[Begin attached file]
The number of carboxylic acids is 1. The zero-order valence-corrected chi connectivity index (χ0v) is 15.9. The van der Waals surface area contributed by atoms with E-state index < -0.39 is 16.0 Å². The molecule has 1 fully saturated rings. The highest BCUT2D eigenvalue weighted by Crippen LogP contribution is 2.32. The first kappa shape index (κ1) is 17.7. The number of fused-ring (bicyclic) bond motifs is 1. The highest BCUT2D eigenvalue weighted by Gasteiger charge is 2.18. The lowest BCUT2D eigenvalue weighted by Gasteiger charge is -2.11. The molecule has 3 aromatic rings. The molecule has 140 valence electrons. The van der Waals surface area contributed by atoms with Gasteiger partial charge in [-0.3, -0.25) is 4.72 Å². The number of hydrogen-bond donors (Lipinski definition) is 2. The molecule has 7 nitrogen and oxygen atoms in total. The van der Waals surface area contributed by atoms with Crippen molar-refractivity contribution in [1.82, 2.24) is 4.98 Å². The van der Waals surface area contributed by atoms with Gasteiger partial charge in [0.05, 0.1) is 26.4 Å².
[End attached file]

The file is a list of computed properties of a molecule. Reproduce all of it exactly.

The number of carboxylic acids is 1. The zero-order valence-corrected chi connectivity index (χ0v) is 15.9. The van der Waals surface area contributed by atoms with E-state index < -0.39 is 16.0 Å². The molecule has 1 fully saturated rings. The highest BCUT2D eigenvalue weighted by Crippen LogP contribution is 2.32. The first kappa shape index (κ1) is 17.7. The number of fused-ring (bicyclic) bond motifs is 1. The highest BCUT2D eigenvalue weighted by Gasteiger charge is 2.18. The lowest BCUT2D eigenvalue weighted by Gasteiger charge is -2.11. The molecule has 3 aromatic rings. The molecule has 140 valence electrons. The van der Waals surface area contributed by atoms with Gasteiger partial charge in [-0.3, -0.25) is 4.72 Å². The number of hydrogen-bond donors (Lipinski definition) is 2. The molecule has 7 nitrogen and oxygen atoms in total. The van der Waals surface area contributed by atoms with Crippen molar-refractivity contribution in [1.82, 2.24) is 4.98 Å². The van der Waals surface area contributed by atoms with Gasteiger partial charge in [0.05, 0.1) is 26.4 Å².